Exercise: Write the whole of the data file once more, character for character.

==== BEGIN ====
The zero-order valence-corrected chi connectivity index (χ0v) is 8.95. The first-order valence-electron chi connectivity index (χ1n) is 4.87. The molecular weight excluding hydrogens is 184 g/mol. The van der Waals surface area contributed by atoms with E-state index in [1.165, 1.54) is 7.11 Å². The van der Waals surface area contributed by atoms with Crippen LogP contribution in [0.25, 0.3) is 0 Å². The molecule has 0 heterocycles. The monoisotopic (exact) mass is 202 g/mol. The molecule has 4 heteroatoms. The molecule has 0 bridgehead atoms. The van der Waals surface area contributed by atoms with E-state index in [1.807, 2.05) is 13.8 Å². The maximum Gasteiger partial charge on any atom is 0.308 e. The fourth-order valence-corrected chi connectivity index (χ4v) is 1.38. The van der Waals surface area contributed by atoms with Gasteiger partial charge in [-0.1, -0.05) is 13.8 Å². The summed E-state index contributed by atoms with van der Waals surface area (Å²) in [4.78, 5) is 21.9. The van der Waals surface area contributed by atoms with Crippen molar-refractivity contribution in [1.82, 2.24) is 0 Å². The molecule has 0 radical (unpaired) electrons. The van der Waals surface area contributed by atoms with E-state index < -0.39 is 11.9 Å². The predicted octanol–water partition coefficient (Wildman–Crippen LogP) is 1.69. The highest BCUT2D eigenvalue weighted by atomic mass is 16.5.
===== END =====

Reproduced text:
The zero-order valence-corrected chi connectivity index (χ0v) is 8.95. The first-order valence-electron chi connectivity index (χ1n) is 4.87. The molecular weight excluding hydrogens is 184 g/mol. The van der Waals surface area contributed by atoms with E-state index in [1.165, 1.54) is 7.11 Å². The van der Waals surface area contributed by atoms with Crippen LogP contribution in [0.25, 0.3) is 0 Å². The molecule has 0 heterocycles. The monoisotopic (exact) mass is 202 g/mol. The molecule has 4 heteroatoms. The molecule has 0 bridgehead atoms. The van der Waals surface area contributed by atoms with E-state index in [1.807, 2.05) is 13.8 Å². The maximum Gasteiger partial charge on any atom is 0.308 e. The fourth-order valence-corrected chi connectivity index (χ4v) is 1.38. The van der Waals surface area contributed by atoms with Gasteiger partial charge in [-0.1, -0.05) is 13.8 Å². The summed E-state index contributed by atoms with van der Waals surface area (Å²) in [4.78, 5) is 21.9. The van der Waals surface area contributed by atoms with Crippen molar-refractivity contribution in [1.82, 2.24) is 0 Å². The molecule has 0 radical (unpaired) electrons. The van der Waals surface area contributed by atoms with E-state index < -0.39 is 11.9 Å². The predicted octanol–water partition coefficient (Wildman–Crippen LogP) is 1.69. The highest BCUT2D eigenvalue weighted by atomic mass is 16.5.